Where do you turn to online for inspiration?
If I actively look for information I find it easiest on pinterest, but for my daily inspiration i use instagram. I’m following many good illustrators and also different accounts that post design, illustration and photography.

What’s your preferred space?
I really like to spend time at home in my apartment, listening to a good podcast and potter a bit. But I also very much enjoy being in the forest. To be surrounded by trees that are swaying lightly in the breeze and hear the rustle from birds in the bushes. It’s something that makes my inner Lucy feel good.

Who’s visual expression makes you feel overwhelmed?
– I would say nature. It’s amazing how weird a plant can look, covered with thorns or with enormous leaves. And how beautiful the pattern of a butterfly can be, and the colors of the sky. Nothing can ever be as beautiful and inspiring as nature.

What’s the biggest risk of your life?
– 
To take my friends and family for granted and don’t give them all the love and time I want to give them. There’s a risk that I get too involved in my work and prioritize that over a friend that’s need to be comforted, but I don’t want to have it that way.

What’s your relationship with time like?
Pretty stressed, feels like I never have time to do all I should do. Friends I want to meet but haven’t seen in months, emails that I should’ve answered two weeks ago, and always a subway I have to run to.

I wish I had more time to just relax, just lie in bed and watch Netflix with a big cup of tea. And of course I take the time to do that as often as possible, but unfortunately it can make me feel more stressed afterwords over all the things I have left to do.

Credits

Cajsa Wessberg is a model and illustrator, follow her here. Photographed by Kimberly Ihre.
Cajsa is wearing a jacket by Giorgi Rostiashvili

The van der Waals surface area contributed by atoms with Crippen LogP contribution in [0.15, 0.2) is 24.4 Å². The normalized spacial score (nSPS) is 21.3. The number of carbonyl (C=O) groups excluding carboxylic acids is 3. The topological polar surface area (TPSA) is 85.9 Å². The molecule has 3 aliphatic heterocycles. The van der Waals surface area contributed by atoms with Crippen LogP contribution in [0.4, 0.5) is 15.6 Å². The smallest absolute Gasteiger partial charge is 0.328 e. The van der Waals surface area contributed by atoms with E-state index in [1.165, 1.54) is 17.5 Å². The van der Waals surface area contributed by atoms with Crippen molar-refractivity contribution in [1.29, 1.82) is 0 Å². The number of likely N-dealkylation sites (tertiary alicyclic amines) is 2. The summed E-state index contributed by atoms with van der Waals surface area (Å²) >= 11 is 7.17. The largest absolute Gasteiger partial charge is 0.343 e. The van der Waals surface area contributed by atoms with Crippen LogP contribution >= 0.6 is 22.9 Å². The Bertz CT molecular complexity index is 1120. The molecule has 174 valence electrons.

Dreams with Nim Sundström

What do you dream about?
– Being able to support myself solely working as a director and getting budgets that allows me to create what I want.

Who would you love to work with?
– I would love to work with Maceo Frost, I think he has such a beautiful way of telling a story. I truly believe he might be one of Swedens most talented documentary directors.

Who’s visual expression makes you feel overwhelmed?
– All of Romain Gavras work blows me away. He’s one of those directors that refuses to compromise. Most of us has grand ideas but only a rare few pulls them of.

What’s the biggest risk in your life?
– My self-esteem. It’s my frenemy. Part of it makes me work harder and always strive to be better, but it’s a very fine line to destructive insecurity. I really need to get thicker skin when it comes to this. As a young woman striving to work as a director you constantly question yourself. You’re surrounded by media-men that loves to mansplain and put you down.

Where do you turn to online for inspiration?
– Pinterest.
I don’t even know what I would do if I lost my Pinterest account. That’s where I’ve collected photos, people, movies, fashion editorials. Everything that I find that inspires me ends up there.

What’s your relationship with time like?
– Stressing. There’s never enough, I have a really hard time accepting the limited time we have on this earth. But in a sense I guess that’s also the beauty in it.

What makes you excited about work?
– Watching other peoples work and seeing their way of expressing themselves.
It inspires you to do it yourself.

Do you feel a sense of belonging in your field as a creative? How?
– Yeah, I’ve always been sure I want to work in the creative area.
And I’m fortunate enough to have a creative network of friends that all strive to inspire and help each other. So even though being a freelancer can be incredible an lonely job I feel included in something bigger.

Credits

Nim is a director, follow her here. Photographed at her home in Stockholm by Kimberly Ihre.